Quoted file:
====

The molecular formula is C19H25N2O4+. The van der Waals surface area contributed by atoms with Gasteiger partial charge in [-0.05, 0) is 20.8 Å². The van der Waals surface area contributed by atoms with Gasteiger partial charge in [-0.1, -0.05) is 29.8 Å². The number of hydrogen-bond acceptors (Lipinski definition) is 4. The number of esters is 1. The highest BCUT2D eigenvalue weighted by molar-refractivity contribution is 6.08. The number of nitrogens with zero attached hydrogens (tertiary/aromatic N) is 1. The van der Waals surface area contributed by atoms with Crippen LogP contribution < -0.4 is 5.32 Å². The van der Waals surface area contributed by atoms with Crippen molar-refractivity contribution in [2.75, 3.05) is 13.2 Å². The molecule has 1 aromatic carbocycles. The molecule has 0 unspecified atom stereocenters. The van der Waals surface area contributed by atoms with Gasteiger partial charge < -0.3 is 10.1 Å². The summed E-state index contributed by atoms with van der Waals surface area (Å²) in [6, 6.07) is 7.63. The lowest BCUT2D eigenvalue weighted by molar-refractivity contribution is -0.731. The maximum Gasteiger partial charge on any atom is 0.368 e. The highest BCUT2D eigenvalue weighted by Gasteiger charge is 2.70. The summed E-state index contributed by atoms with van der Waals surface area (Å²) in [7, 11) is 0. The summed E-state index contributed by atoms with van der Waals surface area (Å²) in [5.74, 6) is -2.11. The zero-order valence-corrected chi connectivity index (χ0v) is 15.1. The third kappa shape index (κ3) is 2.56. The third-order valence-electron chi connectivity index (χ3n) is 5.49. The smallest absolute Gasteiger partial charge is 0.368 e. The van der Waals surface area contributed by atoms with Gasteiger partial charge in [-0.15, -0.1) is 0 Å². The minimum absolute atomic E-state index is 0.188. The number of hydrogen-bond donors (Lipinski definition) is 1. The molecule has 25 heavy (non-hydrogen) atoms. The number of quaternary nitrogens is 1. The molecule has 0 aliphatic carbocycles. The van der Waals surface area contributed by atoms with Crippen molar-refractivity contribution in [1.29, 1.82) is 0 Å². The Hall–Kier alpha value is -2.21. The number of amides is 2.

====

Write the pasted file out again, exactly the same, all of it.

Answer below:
The molecular formula is C19H25N2O4+. The van der Waals surface area contributed by atoms with Gasteiger partial charge in [-0.05, 0) is 20.8 Å². The van der Waals surface area contributed by atoms with Gasteiger partial charge in [-0.1, -0.05) is 29.8 Å². The number of hydrogen-bond acceptors (Lipinski definition) is 4. The number of esters is 1. The highest BCUT2D eigenvalue weighted by molar-refractivity contribution is 6.08. The number of nitrogens with zero attached hydrogens (tertiary/aromatic N) is 1. The van der Waals surface area contributed by atoms with Crippen LogP contribution < -0.4 is 5.32 Å². The van der Waals surface area contributed by atoms with Crippen molar-refractivity contribution in [2.75, 3.05) is 13.2 Å². The molecule has 1 aromatic carbocycles. The molecule has 0 unspecified atom stereocenters. The van der Waals surface area contributed by atoms with Gasteiger partial charge < -0.3 is 10.1 Å². The summed E-state index contributed by atoms with van der Waals surface area (Å²) in [6, 6.07) is 7.63. The lowest BCUT2D eigenvalue weighted by molar-refractivity contribution is -0.731. The maximum Gasteiger partial charge on any atom is 0.368 e. The highest BCUT2D eigenvalue weighted by Gasteiger charge is 2.70. The summed E-state index contributed by atoms with van der Waals surface area (Å²) in [7, 11) is 0. The summed E-state index contributed by atoms with van der Waals surface area (Å²) in [5.74, 6) is -2.11. The zero-order valence-corrected chi connectivity index (χ0v) is 15.1. The third kappa shape index (κ3) is 2.56. The third-order valence-electron chi connectivity index (χ3n) is 5.49. The smallest absolute Gasteiger partial charge is 0.368 e. The van der Waals surface area contributed by atoms with Gasteiger partial charge in [-0.15, -0.1) is 0 Å². The minimum absolute atomic E-state index is 0.188. The number of hydrogen-bond donors (Lipinski definition) is 1. The molecule has 25 heavy (non-hydrogen) atoms. The number of quaternary nitrogens is 1. The molecule has 0 aliphatic carbocycles. The van der Waals surface area contributed by atoms with Crippen molar-refractivity contribution in [1.29, 1.82) is 0 Å². The Hall–Kier alpha value is -2.21. The number of amides is 2.